Topics in Parallel and Distributed Computing

Topics in Parallel and Distributed Computing : Introducing Concurrency in Undergraduate Courses

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Description

Topics in Parallel and Distributed Computing provides resources and guidance for those learning PDC as well as those teaching students new to the discipline.

The pervasiveness of computing devices containing multicore CPUs and GPUs, including home and office PCs, laptops, and mobile devices, is making even common users dependent on parallel processing. Certainly, it is no longer sufficient for even basic programmers to acquire only the traditional sequential programming skills. The preceding trends point to the need for imparting a broad-based skill set in PDC technology.

However, the rapid changes in computing hardware platforms and devices, languages, supporting programming environments, and research advances, poses a challenge both for newcomers and seasoned computer scientists.

This edited collection has been developed over the past several years in conjunction with the IEEE technical committee on parallel processing (TCPP), which held several workshops and discussions on learning parallel computing and integrating parallel concepts into courses throughout computer science curricula.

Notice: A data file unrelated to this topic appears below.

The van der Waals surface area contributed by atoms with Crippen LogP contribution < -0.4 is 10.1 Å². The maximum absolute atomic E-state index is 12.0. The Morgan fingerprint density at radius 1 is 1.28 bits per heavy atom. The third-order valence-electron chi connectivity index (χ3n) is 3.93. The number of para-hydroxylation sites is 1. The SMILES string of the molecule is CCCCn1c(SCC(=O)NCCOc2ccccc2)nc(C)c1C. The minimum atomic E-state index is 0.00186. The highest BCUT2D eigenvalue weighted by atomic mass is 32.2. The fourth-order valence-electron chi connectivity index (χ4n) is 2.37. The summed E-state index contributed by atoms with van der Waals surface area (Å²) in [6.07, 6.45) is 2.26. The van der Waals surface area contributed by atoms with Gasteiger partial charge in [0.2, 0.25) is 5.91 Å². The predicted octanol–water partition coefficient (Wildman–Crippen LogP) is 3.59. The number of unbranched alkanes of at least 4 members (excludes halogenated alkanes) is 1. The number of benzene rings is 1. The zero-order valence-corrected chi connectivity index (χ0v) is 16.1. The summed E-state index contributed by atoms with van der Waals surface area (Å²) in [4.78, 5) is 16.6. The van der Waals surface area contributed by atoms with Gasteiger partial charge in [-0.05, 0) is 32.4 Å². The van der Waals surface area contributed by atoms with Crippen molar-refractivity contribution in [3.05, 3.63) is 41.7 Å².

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Product details

  • Paperback | 360 pages
  • 191 x 235 x 22.86mm | 730g
  • Morgan Kaufmann Publishers In
  • San Francisco, United States
  • English
  • black & white illustrations
  • 0128038993
  • 9780128038994

Table of contents

Parallelism in Python
Hands-On Parallelism Using Scratch
Networks and MPI for Cluster Computing
PDC Concepts in Digital Logic
Modules for threads
Parallelism and Concurrency for Data Structures
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Review Text

"Providing practical assistance for adding parallel programming at an early stage to undergraduate students in computer science is the aim of this book." --Computing Reviews
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Review quote